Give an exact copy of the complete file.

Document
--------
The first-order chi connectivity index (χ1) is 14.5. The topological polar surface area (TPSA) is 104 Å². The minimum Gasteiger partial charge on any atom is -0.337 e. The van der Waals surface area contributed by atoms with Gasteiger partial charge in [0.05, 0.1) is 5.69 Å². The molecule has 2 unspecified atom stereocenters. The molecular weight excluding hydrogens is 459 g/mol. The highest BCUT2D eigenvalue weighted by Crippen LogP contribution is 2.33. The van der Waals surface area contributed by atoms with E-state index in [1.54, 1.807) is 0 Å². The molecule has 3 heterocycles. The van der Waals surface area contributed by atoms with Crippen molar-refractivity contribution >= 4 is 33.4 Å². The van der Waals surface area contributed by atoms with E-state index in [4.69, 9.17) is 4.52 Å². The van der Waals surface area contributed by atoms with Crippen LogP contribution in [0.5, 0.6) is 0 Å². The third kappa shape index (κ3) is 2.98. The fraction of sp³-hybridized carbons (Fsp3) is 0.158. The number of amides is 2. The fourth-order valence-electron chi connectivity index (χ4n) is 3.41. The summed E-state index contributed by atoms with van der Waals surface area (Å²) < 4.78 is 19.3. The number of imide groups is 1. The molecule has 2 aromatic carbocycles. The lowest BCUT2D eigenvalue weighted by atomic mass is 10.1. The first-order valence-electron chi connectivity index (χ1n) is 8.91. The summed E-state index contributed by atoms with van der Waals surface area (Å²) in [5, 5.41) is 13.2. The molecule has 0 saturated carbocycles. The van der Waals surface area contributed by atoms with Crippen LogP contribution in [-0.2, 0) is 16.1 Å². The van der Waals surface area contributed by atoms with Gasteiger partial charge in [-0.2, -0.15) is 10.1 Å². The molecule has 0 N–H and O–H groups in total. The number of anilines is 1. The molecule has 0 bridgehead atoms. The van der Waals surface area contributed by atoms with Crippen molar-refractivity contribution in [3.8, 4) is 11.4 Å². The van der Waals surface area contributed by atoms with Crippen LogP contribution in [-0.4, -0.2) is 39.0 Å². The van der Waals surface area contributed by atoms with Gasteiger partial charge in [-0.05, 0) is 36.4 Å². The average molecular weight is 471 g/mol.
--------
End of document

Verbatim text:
The first-order chi connectivity index (χ1) is 14.5. The topological polar surface area (TPSA) is 104 Å². The minimum Gasteiger partial charge on any atom is -0.337 e. The van der Waals surface area contributed by atoms with Gasteiger partial charge in [0.05, 0.1) is 5.69 Å². The molecule has 2 unspecified atom stereocenters. The molecular weight excluding hydrogens is 459 g/mol. The highest BCUT2D eigenvalue weighted by Crippen LogP contribution is 2.33. The van der Waals surface area contributed by atoms with E-state index in [1.54, 1.807) is 0 Å². The molecule has 3 heterocycles. The van der Waals surface area contributed by atoms with Crippen molar-refractivity contribution >= 4 is 33.4 Å². The van der Waals surface area contributed by atoms with E-state index in [4.69, 9.17) is 4.52 Å². The van der Waals surface area contributed by atoms with Crippen LogP contribution in [0.5, 0.6) is 0 Å². The third kappa shape index (κ3) is 2.98. The fraction of sp³-hybridized carbons (Fsp3) is 0.158. The number of amides is 2. The fourth-order valence-electron chi connectivity index (χ4n) is 3.41. The summed E-state index contributed by atoms with van der Waals surface area (Å²) < 4.78 is 19.3. The number of imide groups is 1. The molecule has 2 aromatic carbocycles. The lowest BCUT2D eigenvalue weighted by atomic mass is 10.1. The first-order valence-electron chi connectivity index (χ1n) is 8.91. The summed E-state index contributed by atoms with van der Waals surface area (Å²) in [5, 5.41) is 13.2. The molecule has 0 saturated carbocycles. The van der Waals surface area contributed by atoms with Crippen LogP contribution in [-0.2, 0) is 16.1 Å². The van der Waals surface area contributed by atoms with Gasteiger partial charge in [-0.2, -0.15) is 10.1 Å². The molecule has 0 N–H and O–H groups in total. The number of anilines is 1. The molecule has 0 bridgehead atoms. The van der Waals surface area contributed by atoms with Crippen molar-refractivity contribution in [3.8, 4) is 11.4 Å². The van der Waals surface area contributed by atoms with Crippen LogP contribution in [-0.4, -0.2) is 39.0 Å². The van der Waals surface area contributed by atoms with Gasteiger partial charge in [-0.05, 0) is 36.4 Å². The average molecular weight is 471 g/mol.